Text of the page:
Once centers of hope, political parties are dying
On most material measures, the world is getting better – less poverty, more education and literacy, healthier people (though few believe it). But not for the established political parties which often helped make it so. That is because the parties are at the mercy of a series of vast movements, global rather than bounded by the nation state.
In the United States, the Republican party of Abraham Lincoln has been seized by Donald Trump. The shift is driven by forces as disparate as an increasingly precarious and resentful workforce, a white backlash against the Obama presidency and a corporate world which rejoices in a new tax plan that richly rewards the rich. Voters may turn against the Republicans in the 2018 mid-term elections, but the Democrats, having lost a presidential election they expected to win, have not yet found either a leader or a unified message.
In Europe’s leading state, Germany, the narrow victors in the September federal election – the center-right CDU/CSU – embark in January on talks with the center-left Social Democrats, coalition partners in the previous government. Both parties, do so with reluctance; both fear the growth of new parties, sign of a de-alignment from the establishment, winning support from around 40 percent of the electorate.
In the UK, the Conservative government seeks an exit from the European Union while a barely suppressed civil war rages within it. The far-left commands the Labour opposition. In France, all of the established parties have been marginalized in the national assembly by a wave of political neophytes in the newly-created En Marche movement – a support group for presently all-powerful President Emmanuel Macron.
Less than three decades ago the triumph of liberalism and democratic governance was celebrated as the Berlin Wall fell and the Soviet Union fell apart.
Globalism is made up of interlinked factors. Many of them – the spread of medical know-how, the enforcing of human rights through multilateral organizations, the rapid diffusion of communications technology and the containment of some of the world’s conflicts through the actions of NGOs, the UN and the richer national governments –seem to be, largely uncontroversially, good.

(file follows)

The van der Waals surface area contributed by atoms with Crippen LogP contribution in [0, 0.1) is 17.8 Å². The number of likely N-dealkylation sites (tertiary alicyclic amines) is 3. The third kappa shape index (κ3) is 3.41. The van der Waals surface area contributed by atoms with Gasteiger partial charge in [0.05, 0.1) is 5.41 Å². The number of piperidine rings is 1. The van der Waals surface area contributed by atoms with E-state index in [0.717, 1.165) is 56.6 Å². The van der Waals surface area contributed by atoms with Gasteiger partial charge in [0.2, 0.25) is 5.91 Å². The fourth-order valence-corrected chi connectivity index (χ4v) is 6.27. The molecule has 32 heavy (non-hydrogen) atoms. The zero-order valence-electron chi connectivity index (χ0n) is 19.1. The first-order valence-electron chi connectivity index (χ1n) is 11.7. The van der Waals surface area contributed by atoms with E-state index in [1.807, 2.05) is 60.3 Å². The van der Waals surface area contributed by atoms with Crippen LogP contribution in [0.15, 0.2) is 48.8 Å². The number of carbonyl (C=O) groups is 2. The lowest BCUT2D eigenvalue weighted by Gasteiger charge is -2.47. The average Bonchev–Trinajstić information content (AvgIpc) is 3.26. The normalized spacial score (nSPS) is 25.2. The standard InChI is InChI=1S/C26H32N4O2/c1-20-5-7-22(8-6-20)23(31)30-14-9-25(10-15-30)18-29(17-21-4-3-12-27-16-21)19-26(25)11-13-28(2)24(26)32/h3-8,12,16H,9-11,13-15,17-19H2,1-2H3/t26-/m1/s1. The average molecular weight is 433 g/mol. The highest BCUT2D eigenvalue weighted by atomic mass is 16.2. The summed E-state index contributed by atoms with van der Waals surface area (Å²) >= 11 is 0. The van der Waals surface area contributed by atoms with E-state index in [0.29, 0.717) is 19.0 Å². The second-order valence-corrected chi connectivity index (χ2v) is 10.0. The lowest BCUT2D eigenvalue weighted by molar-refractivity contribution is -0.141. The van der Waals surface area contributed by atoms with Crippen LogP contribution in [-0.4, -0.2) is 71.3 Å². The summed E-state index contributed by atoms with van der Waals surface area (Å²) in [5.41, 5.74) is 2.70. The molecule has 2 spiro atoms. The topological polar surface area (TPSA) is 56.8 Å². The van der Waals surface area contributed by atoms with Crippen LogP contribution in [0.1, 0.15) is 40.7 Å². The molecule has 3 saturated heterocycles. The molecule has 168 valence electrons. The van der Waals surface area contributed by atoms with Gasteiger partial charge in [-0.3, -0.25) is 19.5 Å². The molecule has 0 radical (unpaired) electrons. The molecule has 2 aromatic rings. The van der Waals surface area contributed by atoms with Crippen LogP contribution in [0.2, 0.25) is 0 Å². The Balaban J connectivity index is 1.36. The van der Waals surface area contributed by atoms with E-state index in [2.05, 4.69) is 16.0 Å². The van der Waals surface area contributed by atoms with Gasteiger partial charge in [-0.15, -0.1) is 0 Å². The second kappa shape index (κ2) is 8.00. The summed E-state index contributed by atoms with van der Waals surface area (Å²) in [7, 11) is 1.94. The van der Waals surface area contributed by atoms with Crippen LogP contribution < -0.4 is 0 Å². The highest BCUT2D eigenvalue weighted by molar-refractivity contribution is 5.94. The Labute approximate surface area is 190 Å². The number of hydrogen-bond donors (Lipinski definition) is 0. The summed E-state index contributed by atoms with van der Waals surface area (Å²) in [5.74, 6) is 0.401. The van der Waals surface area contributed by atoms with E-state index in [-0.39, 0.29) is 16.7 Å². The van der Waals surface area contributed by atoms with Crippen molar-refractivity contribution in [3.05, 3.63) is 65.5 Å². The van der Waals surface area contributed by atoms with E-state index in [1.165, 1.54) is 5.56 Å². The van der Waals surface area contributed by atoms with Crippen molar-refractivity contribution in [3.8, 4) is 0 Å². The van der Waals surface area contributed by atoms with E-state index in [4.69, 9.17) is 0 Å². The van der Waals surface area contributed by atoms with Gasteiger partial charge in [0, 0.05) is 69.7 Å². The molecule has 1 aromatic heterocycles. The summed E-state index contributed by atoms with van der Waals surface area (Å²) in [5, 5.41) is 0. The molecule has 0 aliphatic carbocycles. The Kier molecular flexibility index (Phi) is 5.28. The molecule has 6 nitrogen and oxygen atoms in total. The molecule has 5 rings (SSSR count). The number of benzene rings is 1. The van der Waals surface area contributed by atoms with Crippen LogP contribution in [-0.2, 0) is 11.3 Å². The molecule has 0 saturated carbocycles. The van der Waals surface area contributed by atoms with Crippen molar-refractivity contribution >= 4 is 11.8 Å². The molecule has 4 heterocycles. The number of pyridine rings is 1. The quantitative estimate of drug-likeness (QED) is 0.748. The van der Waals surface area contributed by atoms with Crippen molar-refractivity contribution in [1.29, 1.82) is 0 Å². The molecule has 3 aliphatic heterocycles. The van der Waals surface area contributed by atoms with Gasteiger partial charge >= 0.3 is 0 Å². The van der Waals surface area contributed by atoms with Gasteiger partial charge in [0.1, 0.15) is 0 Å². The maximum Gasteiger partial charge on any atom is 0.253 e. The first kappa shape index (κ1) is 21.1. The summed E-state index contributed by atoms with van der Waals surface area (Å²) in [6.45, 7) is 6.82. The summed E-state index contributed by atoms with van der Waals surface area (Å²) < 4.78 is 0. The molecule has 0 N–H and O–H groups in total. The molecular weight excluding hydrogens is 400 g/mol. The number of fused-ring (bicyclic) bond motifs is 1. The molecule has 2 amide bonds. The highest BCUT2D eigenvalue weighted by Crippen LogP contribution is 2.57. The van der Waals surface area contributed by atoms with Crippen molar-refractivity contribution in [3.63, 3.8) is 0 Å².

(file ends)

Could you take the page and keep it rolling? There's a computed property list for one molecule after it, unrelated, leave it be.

But other factors – the increased pressure on the environment through the effects of higher growth, the increase in inequality as, everywhere in the world, the highly-educated cosmopolitans benefit while the unqualified get left behind and the familiar institutions of the nation state are replaced, shrunk or bought by foreign companies or governments – are felt by millions as a loss to their self respect and their quality of life.
Liberal values were and are themselves part of globalization – indeed, were and still are aggressively promoted globally. These included freedom of speech and publication, equality between men and women, an end to racial discrimination and expanded acceptance of all sexual orientations. They were developed by parties mainly on the liberal or left end of the spectrum, but quite quickly adopted by parties of the center right. Since the centrist parties often broadly agreed on economic policies, and were in favor of the market, the differences among them declined, even disappeared, making them less centers of activism, more of policy development by specialists.
Activism instead has shifted to NGOs, parliamentary lawmaking to global institutions, while wages and working conditions deteriorated because of competition from the developing world’s lower-paid working millions. Among the lower-income earners of the developed world, globalization’s effects are felt as oppression, and governments usually can’t help. In many countries, especially in authoritarian states, rulers consider the liberal program of greater freedom as immoral, even obscene.
Most mainstream parties were founded to promote, or oppose, issues that have nothing to do with today’s world. They adapt, but with ever-greater difficulty and in most cases ever-declining membership. It may be that the upstart parties, presently filling niches, will expand and take their place. Or it may be that, as Jill Lepore has suggested, the “party of one” which is the internet and social media-empowered citizen, will take over in an unimaginably complex digitalized version of Athenian democracy. Either way, parties – once centers of power, policy and hope – will be hard put to carry on.
*This abriged article is taken from Reuters